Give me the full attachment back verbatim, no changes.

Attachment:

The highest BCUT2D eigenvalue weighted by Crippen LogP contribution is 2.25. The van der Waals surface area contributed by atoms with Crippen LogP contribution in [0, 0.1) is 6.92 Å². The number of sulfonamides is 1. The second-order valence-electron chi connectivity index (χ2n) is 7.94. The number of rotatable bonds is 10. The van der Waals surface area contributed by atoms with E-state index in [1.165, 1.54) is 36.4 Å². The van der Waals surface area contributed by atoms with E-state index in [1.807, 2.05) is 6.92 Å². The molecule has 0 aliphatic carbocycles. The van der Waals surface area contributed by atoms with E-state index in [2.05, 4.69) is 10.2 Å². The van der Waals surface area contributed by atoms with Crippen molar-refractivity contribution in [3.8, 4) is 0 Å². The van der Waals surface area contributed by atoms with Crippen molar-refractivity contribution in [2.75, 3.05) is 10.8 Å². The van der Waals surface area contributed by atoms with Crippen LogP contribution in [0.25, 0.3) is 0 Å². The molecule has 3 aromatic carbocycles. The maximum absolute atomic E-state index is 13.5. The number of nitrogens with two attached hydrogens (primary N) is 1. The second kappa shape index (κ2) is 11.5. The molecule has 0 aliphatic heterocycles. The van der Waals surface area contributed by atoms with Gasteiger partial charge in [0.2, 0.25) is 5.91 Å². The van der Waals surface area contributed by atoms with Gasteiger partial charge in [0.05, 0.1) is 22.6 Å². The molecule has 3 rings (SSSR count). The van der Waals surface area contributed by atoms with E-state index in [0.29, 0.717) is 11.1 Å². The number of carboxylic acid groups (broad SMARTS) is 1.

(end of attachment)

The highest BCUT2D eigenvalue weighted by Crippen LogP contribution is 2.25. The van der Waals surface area contributed by atoms with Crippen LogP contribution in [0, 0.1) is 6.92 Å². The number of sulfonamides is 1. The second-order valence-electron chi connectivity index (χ2n) is 7.94. The number of rotatable bonds is 10. The van der Waals surface area contributed by atoms with E-state index in [1.165, 1.54) is 36.4 Å². The van der Waals surface area contributed by atoms with E-state index in [1.807, 2.05) is 6.92 Å². The molecule has 0 aliphatic carbocycles. The van der Waals surface area contributed by atoms with E-state index in [2.05, 4.69) is 10.2 Å². The van der Waals surface area contributed by atoms with Crippen molar-refractivity contribution in [3.8, 4) is 0 Å². The van der Waals surface area contributed by atoms with Crippen molar-refractivity contribution in [2.75, 3.05) is 10.8 Å². The van der Waals surface area contributed by atoms with Crippen LogP contribution in [0.25, 0.3) is 0 Å². The molecule has 3 aromatic carbocycles. The maximum absolute atomic E-state index is 13.5. The number of nitrogens with two attached hydrogens (primary N) is 1. The second kappa shape index (κ2) is 11.5. The molecule has 0 aliphatic heterocycles. The van der Waals surface area contributed by atoms with Gasteiger partial charge in [0.2, 0.25) is 5.91 Å². The van der Waals surface area contributed by atoms with Gasteiger partial charge in [0.05, 0.1) is 22.6 Å². The molecule has 3 rings (SSSR count). The van der Waals surface area contributed by atoms with E-state index in [0.29, 0.717) is 11.1 Å². The number of carboxylic acid groups (broad SMARTS) is 1.